Sept. 17 (Bloomberg) -- Gold may rise to $950 an ounce by the end of year as central banks and miners hold back sales and investors buy the metal as a haven against falling stock prices, London-based researcher GFMS Ltd. said.
Central bank sales will drop 46 percent in 2008, while mine supply will decline for a third year, a GFMS report showed today. Demand from investors worldwide will soar 38 percent to 778 metric tons, with purchases in east Asia more than doubling.
``We're expecting gold to stage a powerful rally in the fourth quarter,'' GFMS Chairman Philip Klapwijk said at a conference in London today. There will be ``significant declines in stocks, which compete with gold.''
Gold for immediate delivery rose 0.3 percent to $782.25 an ounce as of 2 p.m. in London.
Prices have dropped 6.2 percent this year, heading for the first annual drop in eight as dollar gains erode demand for the metal as an alternative to the U.S. currency and investors sell commodities to raise cash and cover losses in other markets.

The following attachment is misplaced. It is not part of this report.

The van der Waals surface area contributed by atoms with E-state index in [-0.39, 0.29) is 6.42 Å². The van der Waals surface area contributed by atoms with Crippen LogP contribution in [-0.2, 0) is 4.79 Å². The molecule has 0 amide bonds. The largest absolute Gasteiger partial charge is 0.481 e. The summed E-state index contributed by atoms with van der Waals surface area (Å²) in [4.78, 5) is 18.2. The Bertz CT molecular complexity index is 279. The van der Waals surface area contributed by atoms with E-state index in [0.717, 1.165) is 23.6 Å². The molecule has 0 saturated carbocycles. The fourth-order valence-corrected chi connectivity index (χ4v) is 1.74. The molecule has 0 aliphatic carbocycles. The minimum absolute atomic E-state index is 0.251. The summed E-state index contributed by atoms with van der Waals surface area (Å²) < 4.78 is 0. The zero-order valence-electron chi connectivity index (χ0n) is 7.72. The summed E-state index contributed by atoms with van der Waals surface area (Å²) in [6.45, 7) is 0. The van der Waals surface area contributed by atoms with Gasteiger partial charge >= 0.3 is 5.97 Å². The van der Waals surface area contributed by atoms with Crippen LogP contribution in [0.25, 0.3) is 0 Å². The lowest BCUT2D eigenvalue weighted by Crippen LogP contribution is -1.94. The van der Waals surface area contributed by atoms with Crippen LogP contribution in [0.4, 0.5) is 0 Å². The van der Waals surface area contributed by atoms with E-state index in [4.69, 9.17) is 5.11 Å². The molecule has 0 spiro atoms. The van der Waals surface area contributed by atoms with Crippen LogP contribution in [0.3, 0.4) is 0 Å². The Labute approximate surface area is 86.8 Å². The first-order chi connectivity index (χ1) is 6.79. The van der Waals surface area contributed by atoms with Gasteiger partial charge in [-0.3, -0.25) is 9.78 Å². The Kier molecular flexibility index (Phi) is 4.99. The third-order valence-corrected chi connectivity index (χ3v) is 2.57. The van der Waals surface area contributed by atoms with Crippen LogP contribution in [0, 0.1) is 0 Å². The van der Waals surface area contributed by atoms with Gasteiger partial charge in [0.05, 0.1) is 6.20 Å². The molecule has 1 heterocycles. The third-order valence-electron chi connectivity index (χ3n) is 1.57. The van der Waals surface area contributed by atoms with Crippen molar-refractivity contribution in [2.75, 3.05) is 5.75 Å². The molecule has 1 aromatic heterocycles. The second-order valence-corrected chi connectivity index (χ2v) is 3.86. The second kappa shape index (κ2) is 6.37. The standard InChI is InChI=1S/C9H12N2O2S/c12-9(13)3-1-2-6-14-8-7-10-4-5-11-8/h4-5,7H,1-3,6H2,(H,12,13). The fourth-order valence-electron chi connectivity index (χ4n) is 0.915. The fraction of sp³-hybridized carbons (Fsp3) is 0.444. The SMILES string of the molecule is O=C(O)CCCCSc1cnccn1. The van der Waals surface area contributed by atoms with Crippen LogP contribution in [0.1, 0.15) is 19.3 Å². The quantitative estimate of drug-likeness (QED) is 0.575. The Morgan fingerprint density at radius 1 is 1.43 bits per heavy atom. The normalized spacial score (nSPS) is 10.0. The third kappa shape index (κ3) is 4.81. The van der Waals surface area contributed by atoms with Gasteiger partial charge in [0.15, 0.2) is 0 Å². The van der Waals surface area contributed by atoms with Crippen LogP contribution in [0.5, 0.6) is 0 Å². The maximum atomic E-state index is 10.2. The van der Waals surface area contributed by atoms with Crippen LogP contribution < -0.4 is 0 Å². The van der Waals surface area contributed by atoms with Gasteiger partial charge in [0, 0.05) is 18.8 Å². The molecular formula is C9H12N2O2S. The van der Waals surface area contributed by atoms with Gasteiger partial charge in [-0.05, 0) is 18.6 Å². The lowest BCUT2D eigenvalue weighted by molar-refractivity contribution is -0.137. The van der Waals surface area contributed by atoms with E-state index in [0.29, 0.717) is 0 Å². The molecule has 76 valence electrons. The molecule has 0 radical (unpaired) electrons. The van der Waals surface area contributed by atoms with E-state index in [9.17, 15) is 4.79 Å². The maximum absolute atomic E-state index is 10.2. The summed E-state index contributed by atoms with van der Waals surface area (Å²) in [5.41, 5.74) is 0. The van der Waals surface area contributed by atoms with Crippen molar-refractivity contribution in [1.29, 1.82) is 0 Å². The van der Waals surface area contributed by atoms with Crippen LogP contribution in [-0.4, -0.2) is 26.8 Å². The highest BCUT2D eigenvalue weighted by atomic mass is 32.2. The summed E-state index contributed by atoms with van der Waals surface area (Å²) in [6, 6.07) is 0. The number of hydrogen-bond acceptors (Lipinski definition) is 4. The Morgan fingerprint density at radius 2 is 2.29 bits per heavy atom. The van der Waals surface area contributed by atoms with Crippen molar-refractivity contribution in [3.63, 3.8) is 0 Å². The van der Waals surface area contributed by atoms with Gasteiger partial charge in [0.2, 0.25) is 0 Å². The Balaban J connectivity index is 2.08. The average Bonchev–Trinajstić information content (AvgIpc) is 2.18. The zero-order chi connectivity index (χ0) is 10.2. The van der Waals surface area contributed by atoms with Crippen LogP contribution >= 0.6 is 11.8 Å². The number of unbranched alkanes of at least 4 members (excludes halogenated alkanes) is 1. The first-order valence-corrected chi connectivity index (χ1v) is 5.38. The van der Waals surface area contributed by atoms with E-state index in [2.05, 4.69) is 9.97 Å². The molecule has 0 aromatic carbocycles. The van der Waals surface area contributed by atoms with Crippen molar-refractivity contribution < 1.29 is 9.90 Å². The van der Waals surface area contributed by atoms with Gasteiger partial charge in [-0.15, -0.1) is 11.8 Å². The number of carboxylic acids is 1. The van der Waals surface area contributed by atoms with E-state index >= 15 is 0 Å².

``People are liquidating assets and trying to raise cash,'' Klapwijk said. ``Once the dust settles, we will see some allocation back into gold, and gold will benefit.''
The metal rose 5.4 percent on Sept. 12 and Sept. 15 as investors sought a haven from market turmoil after Lehman Brothers Holdings Inc. filed for bankruptcy protection.
Vietnam's net investment demand was 71 tons in the first half, surpassing India as the world's largest market. Investors in Vietnam sought gold to hedge against inflation, falling equities and a drop in the value of their currency, GFMS said.
Mine Output

Global mine production will drop 2.3 percent this year to 2,422 tons, the lowest since 1996. Recycled metal output will rise 9.3 percent, it said. South Africa, the world's second- biggest gold producer, reported a 16 percent decline in production in July from a year earlier.
Gold purchases by jewelers will rebound in the second half this year, rising 6 percent from a year earlier to 1,184 tons and accounting for 64 percent of total demand, GFMS said.
Annual jewelry demand will fall 9.9 percent to 2,164 tons, led by a 16 percent drop in North America and 15 percent decline in the Indian subcontinent, according to the report. The only market to show growth will be in the former Soviet states.